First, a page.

• Usually operate but do not own assets
    • Real estate based businesses like parking, storage, retirement communities, mobile home parks, car washes, etc.
    • Ex. – InterPark, StorageUSA, etc.
  • 38. Property Manager
    • Manage buildings on a day to day basis for owner
    • Receive fee income, sometimes incentive-based
    • Oversee cleaning, maintenance, repairs, leasing, budgeting, accounting, and any tenant needs and amenities
    • Ex. Cushman & Wakefield, Colliers, Lincoln, etc.
  • 39. Tenant Representation / Consulting
    • Identify client space needs (buy vs. sell, lease vs. own, etc.)
    • Search for optimal solution by negotiating with leasing agents
  • 40. Leasing Agent
    • Paid by commission
    • Try to sell space to potential tenants
  • 41. Hybrid / Full-Service Firm
    • Many real estate firms combine several of these functions
    • Synergies between investments, development, leasing and property management, etc.
    • Ex. - Jones Lang LaSalle, Tishman Speyer, Trammell Crow, Insignia CB Richard Ellis, Transwestern, Duke, etc.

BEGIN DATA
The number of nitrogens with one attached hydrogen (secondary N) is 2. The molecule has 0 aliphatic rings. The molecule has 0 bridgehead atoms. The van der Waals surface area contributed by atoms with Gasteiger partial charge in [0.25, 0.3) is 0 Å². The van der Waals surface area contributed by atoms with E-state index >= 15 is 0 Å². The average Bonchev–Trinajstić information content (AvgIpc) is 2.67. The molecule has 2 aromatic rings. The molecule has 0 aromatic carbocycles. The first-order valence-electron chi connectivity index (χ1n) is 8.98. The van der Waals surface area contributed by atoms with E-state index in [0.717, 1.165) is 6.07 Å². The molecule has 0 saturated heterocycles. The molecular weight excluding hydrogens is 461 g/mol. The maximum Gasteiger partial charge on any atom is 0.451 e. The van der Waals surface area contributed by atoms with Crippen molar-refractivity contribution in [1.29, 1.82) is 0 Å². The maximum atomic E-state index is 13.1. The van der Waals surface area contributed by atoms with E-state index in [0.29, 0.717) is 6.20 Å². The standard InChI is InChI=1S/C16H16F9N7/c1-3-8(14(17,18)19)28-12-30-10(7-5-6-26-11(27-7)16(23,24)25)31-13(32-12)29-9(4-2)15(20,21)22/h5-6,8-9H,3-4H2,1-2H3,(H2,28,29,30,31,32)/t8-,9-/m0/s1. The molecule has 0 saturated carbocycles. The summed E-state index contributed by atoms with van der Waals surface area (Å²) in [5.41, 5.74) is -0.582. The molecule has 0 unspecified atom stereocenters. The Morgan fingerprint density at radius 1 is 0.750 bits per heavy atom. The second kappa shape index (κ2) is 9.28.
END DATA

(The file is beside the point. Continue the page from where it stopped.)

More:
• 42. Development
  • 43. Developer
    • Originate project
    • Acquisition, due diligence, entitlements
    • Raise capital; often have little or no money in the deal
    • Manage design, permitting, construction
    • Perform initial sales or leasing
    • Can also work as a project manager for a fee
    • Ex. – Hines, Hammes, Tishman Speyer, Opus, Higgins, ProLogis, Centerpoint, Alter Group, Rise Group, etc.
  • 44. Community Development
    • Some developers choose to develop in low-income areas
    • Enterprise zones, TIFs, Empowerment districts
    • Community lending requirement = opportunity
    • Work with urban planners, city government
  • 45. Further Reading. . .
    • The Real Estate Game by William J. Poorvu
    • Urban Land Institute membership
    • Various websites such as GlobeSt.com
    • http://www.lendleaserei.com/LLREI/FreeForm.nsf/wContent/link0?OpenDocument
    • Check out companies on the web
    • Take Prof. Lys’ and Pagliari’s classes
    • Talk to those with industry experience
    • Attend mock interviews on Feb 4